If you have more interesting ways of skewering religion than Dawkins it would helpful to hear them, since the topic of the future of the Internet (no more personal computers! fewer and fewer jobs for human beings!) has taken our attention since (there is a search engine conference at the Hilton) and the farther that Dawkins fades into the distance the more it seems that what he says is too obvious to repeat, even the jokes.

  4. MacDonald Says:

    MacDonald, do we gather from your above comment that you think what Dawkins and his religious hit squad have to say about the absurdity and strain of violence in the major belief systems today in religion is just too obvious for intelligent people to bother with, or do you genuinely believe that they attack the easy targets but there are more substantial elements of religion which stand untouched, which you are now willing to address, either in support or demolition?

    YES to all, except the last

    I think we’ve been over it before. Dawkins can rail against religious fanatics all he wants but his scientific and philosphical tools are not sophisticated enough to grabble with faith and spirituality. Here wikipedia gives his viral and “memetic” explanatory model of faith:

    In his 1991 essay “Viruses of the Mind” (where the term “faith-sufferer” originated), he suggested that memetic theory might analyse and explain the phenomenon of religious belief and some of the common characteristics of organised religions, such as the belief that punishment awaits non-believers. According to Dawkins, faith, being belief that is not based on evidence, is one of the world’s great evils and can be compared to the smallpox virus, while being harder to eradicate.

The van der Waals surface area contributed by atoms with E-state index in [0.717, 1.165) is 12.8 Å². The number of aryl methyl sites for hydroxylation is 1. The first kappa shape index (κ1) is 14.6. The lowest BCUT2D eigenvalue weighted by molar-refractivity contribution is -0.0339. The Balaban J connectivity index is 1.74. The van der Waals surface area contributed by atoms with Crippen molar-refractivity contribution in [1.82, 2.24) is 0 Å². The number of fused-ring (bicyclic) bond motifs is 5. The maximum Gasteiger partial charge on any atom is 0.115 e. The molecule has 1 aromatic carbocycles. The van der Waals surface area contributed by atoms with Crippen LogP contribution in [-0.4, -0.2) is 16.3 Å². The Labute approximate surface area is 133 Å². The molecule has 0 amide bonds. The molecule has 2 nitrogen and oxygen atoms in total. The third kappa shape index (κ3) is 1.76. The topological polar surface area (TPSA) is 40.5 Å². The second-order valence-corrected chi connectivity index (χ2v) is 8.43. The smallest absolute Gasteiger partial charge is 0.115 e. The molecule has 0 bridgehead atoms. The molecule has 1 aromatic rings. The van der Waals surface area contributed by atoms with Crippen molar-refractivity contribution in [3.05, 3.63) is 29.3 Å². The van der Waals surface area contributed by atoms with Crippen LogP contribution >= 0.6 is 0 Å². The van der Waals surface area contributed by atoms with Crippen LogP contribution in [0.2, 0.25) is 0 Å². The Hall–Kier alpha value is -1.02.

To convert religious phenomena into fadish biological discourse is an enjoyable and clever schoolboy prank often practiced on this blog by myself among others. But it has zero, repeat zero, explanatory value. It is what I personally call pseudo-science or “sciencestition” of the very first water to think, like Adam did in Genesis, that by merely (re)naming the animal you have somehow mastered it. Has the essence of dissidence been captured by callin git denialism or has the emperor simply been thrown a new set off clothes?

    Wiki again:

    Dawkins stresses his claim that religious beliefs do not spread as a result of evidence in their support, but typically by cultural transmission, whether from parents or from charismatic individuals. He refers to this as involving “epidemiology, not evidence.” He distinguishes this from the spread of scientific ideas, which, he suggests, is constrained by the requirement to conform with certain virtues of standard methodology: “testability, evidential support, precision, quantifiability, consistency, intersubjectivity, repeatability, universality, progressiveness, independence of cultural milieu, and so on.” He adds, “Faith spreads despite a total lack of every single one of these virtues.”

    If you made it through that without glazing over and nodding off, you will have noticed that Dawkins defines the terms “faith” and “science” as a pair of mutally exclusive but semantically interdependent (hence binary) oppositions and categorically but arbitrarily assigns one to science an the other to religion while not even recognizing the spectrum of shades and nuances, that subterraneously connects the two. Take HIV/AIDS as the obvious example and oyu will see the opposition is false through and through. He furthermore operates with implicit faith that scientific attributes are good (science cultism) which makes religion evil by definition. It is, in short, full blown mannicheanism nicely dressed up in the “no true scotsman” fallacy.

    There are plenty of people who have skewered religion, or the psychology of religion to be precise, with true depth of thought and brillance of language – language that does cature and master the animal. The portraits of men of religion and Church painted in the great elegant novels of the 19th century, Nietzsche’s Antichrist, Jung’s theory of archetypes etc. Having read but a few of The Great, what need do I have for memes and viruses, metaphors borrowed not from some untainted scienfic otherworld, but from an imperialistic, capitalistic culture’s world view?